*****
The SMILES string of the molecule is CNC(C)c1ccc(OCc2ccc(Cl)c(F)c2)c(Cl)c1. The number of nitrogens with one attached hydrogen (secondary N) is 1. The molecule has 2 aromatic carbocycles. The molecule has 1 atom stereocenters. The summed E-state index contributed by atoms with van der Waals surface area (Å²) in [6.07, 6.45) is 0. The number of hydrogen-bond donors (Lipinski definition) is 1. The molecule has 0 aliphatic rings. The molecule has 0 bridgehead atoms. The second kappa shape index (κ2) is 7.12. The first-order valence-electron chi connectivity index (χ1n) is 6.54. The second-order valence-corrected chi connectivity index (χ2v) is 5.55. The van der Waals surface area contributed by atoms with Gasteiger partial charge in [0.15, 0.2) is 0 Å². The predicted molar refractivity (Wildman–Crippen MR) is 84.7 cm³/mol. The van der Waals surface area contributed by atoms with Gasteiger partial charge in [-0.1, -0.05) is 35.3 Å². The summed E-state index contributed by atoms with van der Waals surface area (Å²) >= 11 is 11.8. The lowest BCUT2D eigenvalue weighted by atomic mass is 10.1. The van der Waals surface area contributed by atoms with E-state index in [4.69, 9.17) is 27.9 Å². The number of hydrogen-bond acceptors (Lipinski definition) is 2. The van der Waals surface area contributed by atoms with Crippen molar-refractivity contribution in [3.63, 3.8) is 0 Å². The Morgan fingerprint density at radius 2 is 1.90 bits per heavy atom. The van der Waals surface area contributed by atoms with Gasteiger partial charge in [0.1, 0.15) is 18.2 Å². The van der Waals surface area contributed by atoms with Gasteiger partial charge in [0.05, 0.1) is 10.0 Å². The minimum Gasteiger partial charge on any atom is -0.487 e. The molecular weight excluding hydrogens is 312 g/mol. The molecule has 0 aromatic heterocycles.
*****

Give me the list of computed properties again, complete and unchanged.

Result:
The SMILES string of the molecule is CNC(C)c1ccc(OCc2ccc(Cl)c(F)c2)c(Cl)c1. The number of nitrogens with one attached hydrogen (secondary N) is 1. The molecule has 2 aromatic carbocycles. The molecule has 1 atom stereocenters. The summed E-state index contributed by atoms with van der Waals surface area (Å²) in [6.07, 6.45) is 0. The number of hydrogen-bond donors (Lipinski definition) is 1. The molecule has 0 aliphatic rings. The molecule has 0 bridgehead atoms. The second kappa shape index (κ2) is 7.12. The first-order valence-electron chi connectivity index (χ1n) is 6.54. The second-order valence-corrected chi connectivity index (χ2v) is 5.55. The van der Waals surface area contributed by atoms with Gasteiger partial charge in [0.15, 0.2) is 0 Å². The predicted molar refractivity (Wildman–Crippen MR) is 84.7 cm³/mol. The van der Waals surface area contributed by atoms with Gasteiger partial charge in [-0.1, -0.05) is 35.3 Å². The summed E-state index contributed by atoms with van der Waals surface area (Å²) >= 11 is 11.8. The lowest BCUT2D eigenvalue weighted by atomic mass is 10.1. The van der Waals surface area contributed by atoms with E-state index in [4.69, 9.17) is 27.9 Å². The number of hydrogen-bond acceptors (Lipinski definition) is 2. The van der Waals surface area contributed by atoms with Crippen molar-refractivity contribution in [3.63, 3.8) is 0 Å². The Morgan fingerprint density at radius 2 is 1.90 bits per heavy atom. The van der Waals surface area contributed by atoms with Gasteiger partial charge in [0.1, 0.15) is 18.2 Å². The van der Waals surface area contributed by atoms with Gasteiger partial charge in [0.05, 0.1) is 10.0 Å². The minimum Gasteiger partial charge on any atom is -0.487 e. The molecular weight excluding hydrogens is 312 g/mol. The molecule has 0 aromatic heterocycles.